Research Website

http://www.redwingresearch.org/

Keywords

Rechargeable batteries, battery modeling, computational material science, multiscale models, computational material science

Research Abstract

The most popular and widely used rechargeable battery numerical model, the dualfoil, was developed in fortran by John Newman and coworkers1-3, and enables the user to describe the time-dependent electrochemical transport of lithium and charge, through the application of concentrated solution theory in porous media. Such a model has enabled the design of many advanced lithium-ion batteries for hybrid and plug-in electric vehicles that can operate under high current densities. Historically, however, the dualfoil and other subsequently derived models are cumbersome and unwieldy when used, and offer limited flexibility regarding parameter variability, integration into more sophisticated numerical descriptions, coupling to multiscale formulations, or the simple visualization of generated data. The nature of dualfoil makes it difficult to use, and it does not allow for systematic parametric analyses, or direct integration into high performing, multiscale numerical frameworks. This work introduces a proof of concept for a flexible application programming interface, dualfoil.py, that enables hierarchical control over the dualfoil legacy code and visualization modules, and provides the user with the ability to rapidly set up complex, multiscale simulations. Furthermore, the program features a GUI-mode for single-run simulations, and a powerful text-mode for setting up large simulation queues. By making use of the object oriented nature of Python, dualfoil.py allows the user to generate, organize, and visualize the electrochemical responses from the battery. Cell potential, anode and cathode active material utilization, and power/energy densities of multiple battery scenarios are modeled and presented, demonstrating the iterative capability of dualfoil.py. This versatile program allows for users of any skill level to achieve robust results in a control oriented and rapidly deployable manner.

Session Track

Modeling and Simulation

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Aug 6th, 12:00 AM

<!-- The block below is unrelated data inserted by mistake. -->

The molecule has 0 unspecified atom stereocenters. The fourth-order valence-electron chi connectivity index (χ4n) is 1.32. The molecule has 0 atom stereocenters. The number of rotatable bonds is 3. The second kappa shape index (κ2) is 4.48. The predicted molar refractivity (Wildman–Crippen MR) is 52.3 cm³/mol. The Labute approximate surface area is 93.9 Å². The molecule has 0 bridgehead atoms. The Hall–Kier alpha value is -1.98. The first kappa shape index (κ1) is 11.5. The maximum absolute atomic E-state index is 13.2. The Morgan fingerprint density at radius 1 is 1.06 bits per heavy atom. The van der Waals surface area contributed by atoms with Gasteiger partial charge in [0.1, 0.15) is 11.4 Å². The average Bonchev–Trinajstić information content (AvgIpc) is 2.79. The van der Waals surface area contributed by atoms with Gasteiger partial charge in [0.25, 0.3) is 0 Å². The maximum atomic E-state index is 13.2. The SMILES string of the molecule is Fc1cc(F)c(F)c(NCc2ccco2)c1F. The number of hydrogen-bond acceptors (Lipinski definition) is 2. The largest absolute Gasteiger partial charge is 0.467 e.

Interactive Computer Aided Design of Electrochemical Systems

The most popular and widely used rechargeable battery numerical model, the dualfoil, was developed in fortran by John Newman and coworkers1-3, and enables the user to describe the time-dependent electrochemical transport of lithium and charge, through the application of concentrated solution theory in porous media. Such a model has enabled the design of many advanced lithium-ion batteries for hybrid and plug-in electric vehicles that can operate under high current densities. Historically, however, the dualfoil and other subsequently derived models are cumbersome and unwieldy when used, and offer limited flexibility regarding parameter variability, integration into more sophisticated numerical descriptions, coupling to multiscale formulations, or the simple visualization of generated data. The nature of dualfoil makes it difficult to use, and it does not allow for systematic parametric analyses, or direct integration into high performing, multiscale numerical frameworks. This work introduces a proof of concept for a flexible application programming interface, dualfoil.py, that enables hierarchical control over the dualfoil legacy code and visualization modules, and provides the user with the ability to rapidly set up complex, multiscale simulations. Furthermore, the program features a GUI-mode for single-run simulations, and a powerful text-mode for setting up large simulation queues. By making use of the object oriented nature of Python, dualfoil.py allows the user to generate, organize, and visualize the electrochemical responses from the battery. Cell potential, anode and cathode active material utilization, and power/energy densities of multiple battery scenarios are modeled and presented, demonstrating the iterative capability of dualfoil.py. This versatile program allows for users of any skill level to achieve robust results in a control oriented and rapidly deployable manner.

http://docs.lib.purdue.edu/surf/2015/presentations/1